- Maintaining a healthy weight – You can do this by gradually reducing your calorie intake and being more physically active.
As this form of the condition can become worse over time, these changes may simply not be enough. You may be required to take medication to help control your blood glucose levels.
What are some ways to manage Type 2 diabetes?</b
Diabetes Australia gives some great advice to how to prevent diabetes and claims that strong international evidence shows diabetes prevention programs can help prevent type 2 diabetes in up to 58 per cent of cases. The best way to reduce your risk is by eating better, moving more, and losing weight if you are overweight.
You can assess your risk using the Diabetes Australia risk calculator.
Is there an alarm for low blood sugar?
Security measures like a personal safety alarm can help protect people if they suffer from medical conditions like diabetes. If a user feels unwell or suffers a fall, he or she can raise the alert for help via their personal alarm. A safety alarm can also provide the confidence to live alone and independently.
What are some ways to manage diabetes?
Assistive technology supports people with diabetes by providing them with a way to feel greater peace of mind and safer.
There are several devices that can help you manage and live safely with diabetes. Some of these include:
- Blood Glucose Monitors
- Flash Glucose Monitoring
- Insulin Pumps
- Insulin injections
- Continuous Glucose Monitoring
- Personal Wearable Monitored Alarms
The diagnosis of diabetes can be a challenging time for all concerned. With the added security of a personal alarm service with 24/7 response can provide an individual and their loved ones with vital reassurance that in an emergency - quick assistance is available, anytime day or night.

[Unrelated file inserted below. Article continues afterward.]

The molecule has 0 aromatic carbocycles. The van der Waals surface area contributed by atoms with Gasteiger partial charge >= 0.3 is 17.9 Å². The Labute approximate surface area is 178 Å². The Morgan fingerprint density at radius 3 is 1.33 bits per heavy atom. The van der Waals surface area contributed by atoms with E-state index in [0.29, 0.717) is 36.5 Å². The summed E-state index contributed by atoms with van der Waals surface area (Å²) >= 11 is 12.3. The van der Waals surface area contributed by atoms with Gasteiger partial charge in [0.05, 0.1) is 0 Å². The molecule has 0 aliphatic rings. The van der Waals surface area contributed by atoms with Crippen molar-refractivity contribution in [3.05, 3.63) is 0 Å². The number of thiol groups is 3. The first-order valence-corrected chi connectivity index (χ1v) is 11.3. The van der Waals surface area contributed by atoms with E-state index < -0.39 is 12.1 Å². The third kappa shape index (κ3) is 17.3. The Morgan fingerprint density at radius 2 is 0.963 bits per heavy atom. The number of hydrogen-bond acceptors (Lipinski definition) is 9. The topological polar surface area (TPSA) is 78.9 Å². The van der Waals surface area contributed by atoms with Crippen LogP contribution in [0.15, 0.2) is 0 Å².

MePACS is a monitored personal medical alarm service that is trusted by over 50,000 clients Australia wide and backed by a public health provider, so all profits go back into the public health system.
A personal emergency alarm provides additional safety and reassurance. In an emergency, a MePACS personal alarm enables the client to raise an alert for help at the press of one button. Our friendly response team will respond within 2 minutes and will contact either Triple Zero or a family member or friend.
Why a MePACS wearable medical alarm can provide peace of mind for someone who has diabetes
- We offer guaranteed 24/7 Fast Response
- Response is guaranteed by our friendly trained team, anytime day or night.
- Range of safety alarms available to suit your lifestyle, from home, mobile and watch alarms.
- Our alarms give you peace of mind to live independently
- We keep in contact until help has arrived – Providing a reassuring, comforting voice at the end of the phone line.
- Our system works independently of the NBN so no need for a phone line
- With a built in SIM card, our alarms can be used anywhere with sufficient mobile coverage in Australia.
- No Lock-in Contracts.
*This information does not intend to replace advice from a qualified health professional. Speak to your GP first about any health concerns.
A MePACS alarm can give people living with diabetes the reassurance and support they need to maintain an independent life. To join MePACS, call our friendly team on 1800 685 329 or Join Now.